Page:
7. Secure the plate to the controller using the 6 border screws provided
with the hard drive.
MX Hard Drive
To install a new hard drive in a new MX controller:
1. Remove the controller and hard drive from their packaging.
2. Remove the top cover of the controller (see page 100).
3. Discard the backing plate that is shipped with the hard drive.
4. Locate the hard drive ribbon cable and power cable in the controller
hard drive enclosure.
19
3300 ICP Technician’s Handbook
5. Connect the power and ribbon cables to the corresponding connectors
on the hard drive.
6. Insert the hard drive.
7. Secure the hard drive to the controller using the screws provided.
System ID Module
Tip: The CX/CXi/MXe controllers are shipped with the i-Button installed. If
you receive a CX/CXi/MXe and the i-Button is not installed, refer to page 133
for installation instructions.
To install a SysID module in a LX/MX/100/250/700-user controller:
1. Remove the System ID module from its packaging.
2. Remove the protective cover from the System ID module’s connector.
3. Remove the controller cover (see page 99 or page 100).
4. Install the module connector in its mate on the controller.
-
100-user controller: behind slot 2
-
MX controller: behind slot 4
-
LX and 250/700-User controller: between slots 1 and 8.
5. Secure the System ID module using the screw provided.
Other Controller Components
Refer to “Upgrades and FRUs” on page 95 for instructions to install
additional controller components.
Mounting the MXe Controller
Tip: Mount the MXe in a rack without the hard drives and power supplies to
reduce the weight.
To rack-mount the MXe:
1. Attach the mounting brackets to the MXe using the flat head screws
provided.
2. Loosely install one frame mounting screw on each side of the frame:
-
20
in the bottom hole position of the space that the MXe will occupy.
Installation
-
loosely enough that the frame mounting bracket can be dropped
into position, resting on the screw thread (see Figure 7).
3. Position the MXe on the frame, resting the MXe mounting brackets on
the frame mounting screw thread.
-
The MXe will rest on those screws while the remaining screws are
installed.
4. Install two more screws on each side of the frame, in the 3rd and 6th
hole positions.
5. Tighten all six of the mounting screws.
CAUTION: Remove the MXe from the rack in reverse order.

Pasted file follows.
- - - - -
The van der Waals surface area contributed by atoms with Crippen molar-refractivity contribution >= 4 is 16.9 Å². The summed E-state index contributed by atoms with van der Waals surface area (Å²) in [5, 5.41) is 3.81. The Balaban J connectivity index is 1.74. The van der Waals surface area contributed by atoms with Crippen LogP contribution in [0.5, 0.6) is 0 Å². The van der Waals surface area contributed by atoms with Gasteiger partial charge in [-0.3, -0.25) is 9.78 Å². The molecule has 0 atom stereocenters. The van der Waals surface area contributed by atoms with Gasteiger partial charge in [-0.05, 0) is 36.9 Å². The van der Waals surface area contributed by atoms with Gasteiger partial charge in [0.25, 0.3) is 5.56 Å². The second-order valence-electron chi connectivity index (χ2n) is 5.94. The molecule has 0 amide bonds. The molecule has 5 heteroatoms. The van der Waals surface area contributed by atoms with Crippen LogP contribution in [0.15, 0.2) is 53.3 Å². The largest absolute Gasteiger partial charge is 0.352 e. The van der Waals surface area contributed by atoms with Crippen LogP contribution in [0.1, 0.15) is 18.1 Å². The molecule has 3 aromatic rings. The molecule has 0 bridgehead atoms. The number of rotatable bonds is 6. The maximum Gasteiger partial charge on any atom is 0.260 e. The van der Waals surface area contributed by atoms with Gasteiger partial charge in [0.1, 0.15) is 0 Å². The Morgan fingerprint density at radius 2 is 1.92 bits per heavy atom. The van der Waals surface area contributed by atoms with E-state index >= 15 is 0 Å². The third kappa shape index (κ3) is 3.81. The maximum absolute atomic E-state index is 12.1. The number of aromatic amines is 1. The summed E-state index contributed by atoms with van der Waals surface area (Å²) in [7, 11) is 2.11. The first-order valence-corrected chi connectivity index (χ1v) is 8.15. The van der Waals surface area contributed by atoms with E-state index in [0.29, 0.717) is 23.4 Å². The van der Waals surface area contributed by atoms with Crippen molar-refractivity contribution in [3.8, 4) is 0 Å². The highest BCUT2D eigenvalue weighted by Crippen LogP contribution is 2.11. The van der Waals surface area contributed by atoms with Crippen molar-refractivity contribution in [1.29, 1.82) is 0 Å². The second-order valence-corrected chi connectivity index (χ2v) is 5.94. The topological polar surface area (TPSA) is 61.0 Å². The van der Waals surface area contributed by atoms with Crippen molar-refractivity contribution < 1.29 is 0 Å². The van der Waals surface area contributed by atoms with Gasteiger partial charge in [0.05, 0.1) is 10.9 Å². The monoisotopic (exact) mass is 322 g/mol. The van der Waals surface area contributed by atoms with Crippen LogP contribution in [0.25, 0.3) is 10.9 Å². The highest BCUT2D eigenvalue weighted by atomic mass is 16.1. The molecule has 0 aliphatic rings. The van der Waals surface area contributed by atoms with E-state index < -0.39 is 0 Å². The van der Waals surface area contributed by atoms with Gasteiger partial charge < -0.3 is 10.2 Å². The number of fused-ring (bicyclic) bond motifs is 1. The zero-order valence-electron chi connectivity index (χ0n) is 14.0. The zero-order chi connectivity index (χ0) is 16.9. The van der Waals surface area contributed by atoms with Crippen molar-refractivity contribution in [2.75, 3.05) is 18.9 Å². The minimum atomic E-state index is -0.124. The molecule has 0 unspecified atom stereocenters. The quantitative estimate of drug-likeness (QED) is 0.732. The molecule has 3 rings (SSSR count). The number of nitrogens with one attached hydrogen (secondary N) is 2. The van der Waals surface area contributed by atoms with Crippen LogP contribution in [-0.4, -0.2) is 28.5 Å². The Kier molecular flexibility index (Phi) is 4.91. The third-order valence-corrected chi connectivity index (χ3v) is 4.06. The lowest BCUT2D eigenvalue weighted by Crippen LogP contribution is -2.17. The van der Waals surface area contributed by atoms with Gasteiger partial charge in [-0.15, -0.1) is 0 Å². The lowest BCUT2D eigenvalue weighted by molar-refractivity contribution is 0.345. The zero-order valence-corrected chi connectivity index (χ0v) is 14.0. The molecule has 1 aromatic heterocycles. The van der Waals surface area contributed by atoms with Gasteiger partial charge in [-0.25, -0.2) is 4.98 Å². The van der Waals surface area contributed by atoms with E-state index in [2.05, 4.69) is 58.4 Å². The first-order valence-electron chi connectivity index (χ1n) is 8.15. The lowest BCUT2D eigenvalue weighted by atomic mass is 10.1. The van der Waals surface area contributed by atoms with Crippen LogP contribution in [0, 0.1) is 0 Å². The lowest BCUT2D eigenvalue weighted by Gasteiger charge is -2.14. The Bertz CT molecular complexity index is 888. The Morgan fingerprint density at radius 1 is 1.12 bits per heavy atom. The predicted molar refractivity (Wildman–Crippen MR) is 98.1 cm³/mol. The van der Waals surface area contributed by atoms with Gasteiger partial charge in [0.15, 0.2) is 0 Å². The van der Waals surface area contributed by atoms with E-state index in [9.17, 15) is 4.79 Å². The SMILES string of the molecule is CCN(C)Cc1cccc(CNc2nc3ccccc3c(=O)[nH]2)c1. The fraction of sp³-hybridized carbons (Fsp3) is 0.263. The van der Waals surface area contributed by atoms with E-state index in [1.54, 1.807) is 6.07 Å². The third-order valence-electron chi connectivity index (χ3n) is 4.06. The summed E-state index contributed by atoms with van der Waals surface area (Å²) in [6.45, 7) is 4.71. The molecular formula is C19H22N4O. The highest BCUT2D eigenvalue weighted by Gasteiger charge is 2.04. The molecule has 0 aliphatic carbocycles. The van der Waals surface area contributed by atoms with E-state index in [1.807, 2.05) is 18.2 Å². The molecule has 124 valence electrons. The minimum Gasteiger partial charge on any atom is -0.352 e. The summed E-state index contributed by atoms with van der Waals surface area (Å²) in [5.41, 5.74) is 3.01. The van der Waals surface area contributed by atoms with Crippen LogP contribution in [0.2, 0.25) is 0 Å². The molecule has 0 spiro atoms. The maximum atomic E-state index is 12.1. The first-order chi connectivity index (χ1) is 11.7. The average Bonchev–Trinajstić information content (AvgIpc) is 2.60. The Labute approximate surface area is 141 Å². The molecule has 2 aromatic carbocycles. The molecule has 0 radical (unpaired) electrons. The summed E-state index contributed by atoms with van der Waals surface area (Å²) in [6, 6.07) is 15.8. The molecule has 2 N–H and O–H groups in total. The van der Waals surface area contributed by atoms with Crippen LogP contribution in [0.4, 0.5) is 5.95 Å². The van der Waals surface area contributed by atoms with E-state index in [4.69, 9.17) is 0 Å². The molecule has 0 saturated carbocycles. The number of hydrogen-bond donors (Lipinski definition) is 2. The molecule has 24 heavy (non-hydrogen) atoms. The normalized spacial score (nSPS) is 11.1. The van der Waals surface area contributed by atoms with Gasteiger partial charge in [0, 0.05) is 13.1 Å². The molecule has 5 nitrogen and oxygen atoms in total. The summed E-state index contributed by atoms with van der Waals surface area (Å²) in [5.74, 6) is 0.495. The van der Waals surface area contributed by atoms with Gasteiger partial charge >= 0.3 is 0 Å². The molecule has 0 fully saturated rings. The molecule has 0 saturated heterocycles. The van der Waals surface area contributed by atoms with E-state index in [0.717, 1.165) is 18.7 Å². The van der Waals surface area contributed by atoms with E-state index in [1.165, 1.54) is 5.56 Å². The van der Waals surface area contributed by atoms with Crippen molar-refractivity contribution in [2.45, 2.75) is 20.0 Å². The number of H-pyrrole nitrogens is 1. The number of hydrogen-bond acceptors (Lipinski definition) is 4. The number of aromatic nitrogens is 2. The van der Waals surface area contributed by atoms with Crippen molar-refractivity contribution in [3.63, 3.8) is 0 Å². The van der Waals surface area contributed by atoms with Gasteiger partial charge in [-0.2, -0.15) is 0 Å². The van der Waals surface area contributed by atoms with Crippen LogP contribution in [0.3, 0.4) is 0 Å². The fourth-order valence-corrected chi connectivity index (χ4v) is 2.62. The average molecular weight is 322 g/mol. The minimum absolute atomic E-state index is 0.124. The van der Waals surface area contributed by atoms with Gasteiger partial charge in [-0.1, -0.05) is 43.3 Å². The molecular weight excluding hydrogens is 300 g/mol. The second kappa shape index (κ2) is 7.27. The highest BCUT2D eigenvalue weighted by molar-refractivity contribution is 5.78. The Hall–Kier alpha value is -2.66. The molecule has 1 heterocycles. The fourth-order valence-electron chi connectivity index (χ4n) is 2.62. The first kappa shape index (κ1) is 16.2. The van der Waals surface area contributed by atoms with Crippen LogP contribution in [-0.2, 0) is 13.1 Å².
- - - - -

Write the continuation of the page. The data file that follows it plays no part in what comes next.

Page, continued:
Loosen the bottom screws before the other screws are
removed.
Never turn the bottom screws while the rack is resting on
them.
Figure 7: MXe Rack-mount Screw Placement
21
3300 ICP Technician’s Handbook
Connecting the Maintenance PC to the
Controller
1. Connect an RS-232 straight DTE male to female serial cable between
the controller’s Maintenance port and the PC’s serial port (cable not
provided).
2. Program the PC’s serial port (from the communication program) with
the following settings:
- Baud Rate: 9600
- Data Bits: 8
- Parity: None
- Stop Bits: 1
- Flow Control: None
3. Connect a straight-through Ethernet cable (RJ-45) from the controller
leftmost Ethernet port (port 17 on the CXi; port 1 on the MXe) and the
PC’s network interface card (NIC).
4. Program the PC’s NIC with the following settings:
- IP Address: 192.168.1.n (where n is a value between 30 and 254)
- Subnet Mask: 255.255.255.0
Powering Up the Controller
1. Connect the female end of the power cable to the controller, and
secure it with the latch (if provided).
2. Connect the other end of the power cable to a protected outlet. If
necessary turn on power switch. The controller turns on.
Time: The controller can take up to 10-15 minutes to start-up.
Verify the Connections
Perform the steps below to verify the connections between the
Maintenance PC and the controller.
1. To verify the serial connection, in the VT100 emulator, press ENTER.
- If the serial connection is installed and programmed properly, a
right-pointing arrow (→) is displayed when you press ENTER.
2. To verify the Ethernet connection, from the PC, PING the controller’s
RTC IP address (default is 192.168.1.2).
- If the connection is installed and programmed correctly, the
controller replies to the PING.
22
Installation
Requirements for AMC Connection
Connecting to the Application Management Center (AMC) Server requires
specific settings for the Software Installer Tool and the 3300 System
Administration Tool.
Software Installer (SI) Tool Requirements
The PC that is running the SI Tool has the following network requirements:
1. DNS Name Resolution: Because the SI win32sync client performs a
name lookup on “register.mitel-amc.com”, the SI host PC needs to be
properly configured for DNS name resolution.
2. TCP/IP Source Port on the SI Host: A Windows operating system will
use an arbitrary high port for the TCP connection to the AMC. If the SI
PC is behind a firewall, the firewall must allow connections from high
ports (greater than 1024).
3. TCP/IP Destination Port on the AMC: The SI win32sync client will
attempt to establish a connection to register.mitel-amc.com TCP port
22. After 5 seconds, if the connection is not established, the client will
try port 8222. If there is still no success, the third attempt is with port
80 using the HTTP/1.1 protocol CONNECT method.
If the SI PC is behind a firewall, the firewall must allow connection to
at least one of port 22, port 8222, or port 8.
4. SI Host PC behind an HTTP Proxy Server: If the HTTP/1.1
CONNECT method is used and the SI PC is configured to use an
HTTP proxy server, then the CONNECT request will be through the
proxy server. This is the same method used by web browsers to
establish HTTPS connections through proxy servers. If the SI host PC
can reach https://www.mitel-amc.com from a web browser, then it
should also be able to establish a win32sync connection by using the
HTTP/1.1 CONNECT method. If there is a problem reaching
https://www.mitel-amc.com from a browser on the SI host PC, then the